British academics come, on average, virtually at the top of the long, slow rising portion of the graph in which the overwhelming majority of people find themselves. (Of course I’m aware that the voluptuary salaries of £400K-plus vice chancellors and their administrative cabals will distort the data a little, but I suspect that the abusively low salaries that are paid to short-term-contracted staff or academics at the start of their careers will more than balance that.) Note the fantastic leap in the last nanometer of the graph, where some of the expected high-earning jobs (directors and chief executives of major organisations, corporate managers and senior officials, financial managers and chartered secretaries, brokers, solicitors and lawyers, judges and coroners, etc.) are to be found. And remember that while this list is divided into only 402 jobs, those 402 jobs are not equally distributed among the population: the very top jobs are occupied by only a tiny, tiny percentage – so the shape of this graph, were it to represent heads of population, would show an even more impressive climb at the right-hand side. The benefit of such an income distribution for the capitalist class is of course that the majority is pacified. Differences between salaries, as most individuals look to the left and right of themselves in related jobs, don’t seem so huge, and pay seems fair. This disguises the fact that the top blip on a graph controls a majority of the money, and hence power, in the world.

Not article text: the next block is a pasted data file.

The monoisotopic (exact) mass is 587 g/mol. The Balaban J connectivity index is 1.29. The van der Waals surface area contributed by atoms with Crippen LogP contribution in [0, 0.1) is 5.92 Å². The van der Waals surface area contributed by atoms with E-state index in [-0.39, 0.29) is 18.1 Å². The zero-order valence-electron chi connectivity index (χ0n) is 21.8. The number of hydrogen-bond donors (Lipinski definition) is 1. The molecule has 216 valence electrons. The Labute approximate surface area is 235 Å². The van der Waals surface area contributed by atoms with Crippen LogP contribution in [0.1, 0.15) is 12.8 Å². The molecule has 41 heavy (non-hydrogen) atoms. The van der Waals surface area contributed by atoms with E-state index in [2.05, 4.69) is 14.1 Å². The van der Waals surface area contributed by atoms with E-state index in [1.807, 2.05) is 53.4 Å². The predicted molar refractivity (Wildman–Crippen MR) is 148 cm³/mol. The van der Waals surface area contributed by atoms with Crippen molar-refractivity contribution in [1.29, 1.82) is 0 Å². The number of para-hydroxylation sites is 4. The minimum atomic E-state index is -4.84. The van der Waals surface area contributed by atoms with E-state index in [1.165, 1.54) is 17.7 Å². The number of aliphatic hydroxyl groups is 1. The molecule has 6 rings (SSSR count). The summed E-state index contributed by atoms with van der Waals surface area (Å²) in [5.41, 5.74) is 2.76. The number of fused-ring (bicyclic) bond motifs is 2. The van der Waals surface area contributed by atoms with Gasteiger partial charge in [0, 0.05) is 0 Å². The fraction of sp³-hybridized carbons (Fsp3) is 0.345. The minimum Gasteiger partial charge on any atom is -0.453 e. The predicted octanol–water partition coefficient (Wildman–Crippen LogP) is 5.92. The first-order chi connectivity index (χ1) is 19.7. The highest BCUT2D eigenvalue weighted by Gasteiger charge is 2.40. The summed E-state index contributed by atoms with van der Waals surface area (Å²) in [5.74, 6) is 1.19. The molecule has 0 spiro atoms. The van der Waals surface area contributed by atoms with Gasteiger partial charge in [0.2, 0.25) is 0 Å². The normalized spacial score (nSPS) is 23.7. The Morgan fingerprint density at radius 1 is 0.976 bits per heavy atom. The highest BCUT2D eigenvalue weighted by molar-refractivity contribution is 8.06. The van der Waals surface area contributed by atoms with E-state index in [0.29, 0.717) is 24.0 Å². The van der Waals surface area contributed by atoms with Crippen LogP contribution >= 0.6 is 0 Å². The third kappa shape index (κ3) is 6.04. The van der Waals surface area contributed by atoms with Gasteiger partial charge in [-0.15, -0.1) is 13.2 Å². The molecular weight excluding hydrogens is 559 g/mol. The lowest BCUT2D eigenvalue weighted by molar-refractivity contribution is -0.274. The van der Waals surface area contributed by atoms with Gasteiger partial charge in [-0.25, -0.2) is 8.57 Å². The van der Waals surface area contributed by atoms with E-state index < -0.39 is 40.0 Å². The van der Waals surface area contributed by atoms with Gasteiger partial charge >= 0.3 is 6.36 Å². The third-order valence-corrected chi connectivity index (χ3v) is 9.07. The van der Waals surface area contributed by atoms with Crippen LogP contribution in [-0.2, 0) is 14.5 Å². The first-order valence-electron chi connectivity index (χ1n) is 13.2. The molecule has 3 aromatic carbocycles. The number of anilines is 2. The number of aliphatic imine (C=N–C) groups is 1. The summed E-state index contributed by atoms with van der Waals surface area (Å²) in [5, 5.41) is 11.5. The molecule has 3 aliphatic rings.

Academics suffer here, I think, from two problems, one historical, one comparative. Historically, the academic profession (like every other ‘profession’ in that pompous sense that people use the term, basically to mean the kind of job for which you need a university education and solid connexions, ideally built up during school days) has been dominated by the congenital bourgeoisie, people whose families have been academics, solicitors, government ministers, back to the dawn of time. A stroll around North Oxford demonstrates the economic reality here. (And to preempt anyone who says ‘Gosh, but when I bought my house on Crick Road, it only cost £20’: yes, I know, but that was generations ago, and everyone else was living in houses worth pennies in relation to yours. The social power you have now is a reflexion of the social power you had then, but you’re simply trying to mystify it by comparing incommensurable house prices across decades as a smokescreen. I won’t have it.) Time was academics could afford to live in the most expensive and luxurious houses in the country. This isn’t, according to another academic myth, because academic salaries used to be so much higher (though they did), but because academics used, on average, to be higher up the social scale even than they are now. They didn’t buy those houses on their salaries; they bought them with their family money, which was appropriated over many generations. There are still academics, of course, who live in North Oxford, or in houses with 0207 phone numbers, and although statistics aren’t to hand I think they’re now in the minority. But there’s certainly no hope that anyone earning around £40,000 could hope to buy houses such as one I see (from a quick google) to have just sold in Norham Gardens for £3.7m. And that creates a sense of injustice. ‘What has that guy done to warrant that house? It must be that I’m underpaid as an academic!’ No: it just means you don’t have his inherited wealth and power.